Beyond The wall Of Sleep
H. P. Lovecraft’s Beyond the Wall of Sleep LP. Read by Andrew Leman, score by Chris Bozzone.
Super Limited Edition Blue vinyl with black swirl
Over half the pressing is already gone, so these will move quick!
* Printed on our deluxe heavy weight tip-on gatefold jacket
* Includes an insert with new liner notes by weird fiction scholar S. T. Joshi and Chris Bozzone
* Includes a 24″ x 36″ poster
* Newly commissioned art by Karmazid
* Hand calligraphy by Josh Yelle
H. P. Lovecraft’s short story, “Beyond the Wall of Sleep” has the interesting distinction of being the closest thing the author has to an optimistic tale. That’s not to say that this narrative is untroubled – in fact, it’s as full of discomfiting imagery of the marred human form as any Lovecraft yarn – but the possibilities first hinted at and then explicitly declaimed in its final minutes reveal wide-ranging concepts available once humans shed their corporeal forms and are able to exist without being tied to such notions as temporal norms.
The degenerate form of Joe Slater, “a low-grade paranoiac,” is in “Beyond the Wall of Sleep” but a physical barrier to the limitless possibilities available him as a being of light, a “cosmic entity” who explains that in our dreaming state, we are all “roamers of vast spaces and travellers in many ages.” This science fiction tale is, of course, a far cry from the usual mind-ripping endings to the vast majority of Lovecraft’s oeuvre, leaving the listener to this recording feeling as though there is something to which they might look forward, rather than fear.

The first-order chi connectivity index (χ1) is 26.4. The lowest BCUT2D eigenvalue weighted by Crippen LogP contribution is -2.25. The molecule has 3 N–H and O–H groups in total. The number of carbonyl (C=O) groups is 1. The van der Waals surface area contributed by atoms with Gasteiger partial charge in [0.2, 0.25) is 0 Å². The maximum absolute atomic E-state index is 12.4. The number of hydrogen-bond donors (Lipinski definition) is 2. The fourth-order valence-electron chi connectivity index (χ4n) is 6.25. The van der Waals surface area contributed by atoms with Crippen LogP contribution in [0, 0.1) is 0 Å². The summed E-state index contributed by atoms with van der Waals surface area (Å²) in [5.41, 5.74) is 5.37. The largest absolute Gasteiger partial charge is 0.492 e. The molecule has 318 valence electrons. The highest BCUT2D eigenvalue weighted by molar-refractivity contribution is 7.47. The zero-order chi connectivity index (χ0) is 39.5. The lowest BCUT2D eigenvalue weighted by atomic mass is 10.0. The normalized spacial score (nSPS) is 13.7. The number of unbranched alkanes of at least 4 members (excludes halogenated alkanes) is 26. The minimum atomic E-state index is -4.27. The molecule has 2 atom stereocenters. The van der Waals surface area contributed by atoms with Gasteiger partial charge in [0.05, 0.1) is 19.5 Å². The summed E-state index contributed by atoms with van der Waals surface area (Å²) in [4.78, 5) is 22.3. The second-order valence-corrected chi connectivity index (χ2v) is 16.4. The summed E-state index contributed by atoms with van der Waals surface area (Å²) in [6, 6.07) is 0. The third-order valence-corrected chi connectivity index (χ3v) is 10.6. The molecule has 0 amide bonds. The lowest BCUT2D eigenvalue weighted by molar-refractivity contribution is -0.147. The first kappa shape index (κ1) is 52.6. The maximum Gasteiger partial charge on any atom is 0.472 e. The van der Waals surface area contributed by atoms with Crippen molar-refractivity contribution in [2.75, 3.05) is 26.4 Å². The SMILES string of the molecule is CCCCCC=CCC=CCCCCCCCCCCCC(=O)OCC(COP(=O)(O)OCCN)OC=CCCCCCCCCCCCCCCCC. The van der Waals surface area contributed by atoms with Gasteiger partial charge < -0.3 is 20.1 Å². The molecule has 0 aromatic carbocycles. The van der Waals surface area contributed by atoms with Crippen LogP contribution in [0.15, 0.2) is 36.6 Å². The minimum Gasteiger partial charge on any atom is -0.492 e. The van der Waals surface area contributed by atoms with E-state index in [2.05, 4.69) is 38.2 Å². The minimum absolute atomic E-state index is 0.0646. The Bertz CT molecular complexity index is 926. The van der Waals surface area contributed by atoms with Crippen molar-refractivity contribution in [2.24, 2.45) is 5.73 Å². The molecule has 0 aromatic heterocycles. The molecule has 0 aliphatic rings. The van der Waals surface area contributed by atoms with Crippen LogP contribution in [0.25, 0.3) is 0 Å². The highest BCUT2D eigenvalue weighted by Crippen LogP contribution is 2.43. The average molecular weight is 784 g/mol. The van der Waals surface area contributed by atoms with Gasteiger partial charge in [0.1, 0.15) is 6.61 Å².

“Beyond the Wall of Sleep,” here read by Andrew Leman and scored by Chris Bozzone, is transformed from the clinical-yet-fantastical recall of a former intern at a state psychopathic institution to something in which wonder is beheld at each turn of events. While Joe Slater might have been prone to bouts wherein he would demonstrate a “daemoniac ecstasy of bloodthirstiness,” Leman’s reading reveals the unnamed narrator intern’s innate compassion, coupled with the usual thirst for knowledge particular to all Lovecraftian protagonists.
Bozzone’s score takes all of its inspiration from the tale’s description of the dreamworld made perceptible by the narrator’s apparatus. There is a “sound of weird lyric melody,” with “chords, vibrations, and harmonic ecstasies,” which can be heard as “wide plains and graceful valleys, high mountains and inviting grottoes.” The tones are truly beautiful and show off the vast cosmic beauty at which Lovecraft doesn’t just hint, but instead absolutely revels and exults, in an absolutely fascinating and gorgeous inversion of everything which we’ve come to expect.
While the composer has shown time and time again that he’s able and adept at communicating musically the darker aspects of the H.P. Lovecraft storytelling experience, here Bozzone shows that he’s just as deft at responding to the author’s surprising positivity and sense of hope. The end result is an astonishingly buoyant listening experience which will leave one wondering just what has occurred. Perhaps we too shall meet together “in some other form an aeon hence, when the solar system shall have been swept away.”